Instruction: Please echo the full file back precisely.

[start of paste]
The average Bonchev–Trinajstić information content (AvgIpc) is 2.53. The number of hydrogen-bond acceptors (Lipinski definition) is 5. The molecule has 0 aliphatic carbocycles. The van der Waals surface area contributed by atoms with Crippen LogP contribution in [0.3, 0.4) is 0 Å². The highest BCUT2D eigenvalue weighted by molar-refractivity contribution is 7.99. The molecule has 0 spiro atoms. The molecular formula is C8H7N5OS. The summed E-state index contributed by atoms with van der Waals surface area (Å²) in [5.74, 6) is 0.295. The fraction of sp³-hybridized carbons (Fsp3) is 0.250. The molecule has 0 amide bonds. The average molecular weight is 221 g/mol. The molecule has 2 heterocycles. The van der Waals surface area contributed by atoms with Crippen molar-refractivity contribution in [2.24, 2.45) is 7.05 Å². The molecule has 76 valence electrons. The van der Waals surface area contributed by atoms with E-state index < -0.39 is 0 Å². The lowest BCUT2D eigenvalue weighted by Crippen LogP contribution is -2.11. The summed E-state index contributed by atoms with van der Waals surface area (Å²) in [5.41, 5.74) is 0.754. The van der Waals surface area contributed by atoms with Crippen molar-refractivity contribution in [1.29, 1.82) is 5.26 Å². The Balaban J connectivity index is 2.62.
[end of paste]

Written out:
The average Bonchev–Trinajstić information content (AvgIpc) is 2.53. The number of hydrogen-bond acceptors (Lipinski definition) is 5. The molecule has 0 aliphatic carbocycles. The van der Waals surface area contributed by atoms with Crippen LogP contribution in [0.3, 0.4) is 0 Å². The highest BCUT2D eigenvalue weighted by molar-refractivity contribution is 7.99. The molecule has 0 spiro atoms. The molecular formula is C8H7N5OS. The summed E-state index contributed by atoms with van der Waals surface area (Å²) in [5.74, 6) is 0.295. The fraction of sp³-hybridized carbons (Fsp3) is 0.250. The molecule has 0 amide bonds. The average molecular weight is 221 g/mol. The molecule has 2 heterocycles. The van der Waals surface area contributed by atoms with Crippen molar-refractivity contribution in [2.24, 2.45) is 7.05 Å². The molecule has 76 valence electrons. The van der Waals surface area contributed by atoms with E-state index < -0.39 is 0 Å². The lowest BCUT2D eigenvalue weighted by Crippen LogP contribution is -2.11. The summed E-state index contributed by atoms with van der Waals surface area (Å²) in [5.41, 5.74) is 0.754. The van der Waals surface area contributed by atoms with Crippen molar-refractivity contribution in [1.29, 1.82) is 5.26 Å². The Balaban J connectivity index is 2.62.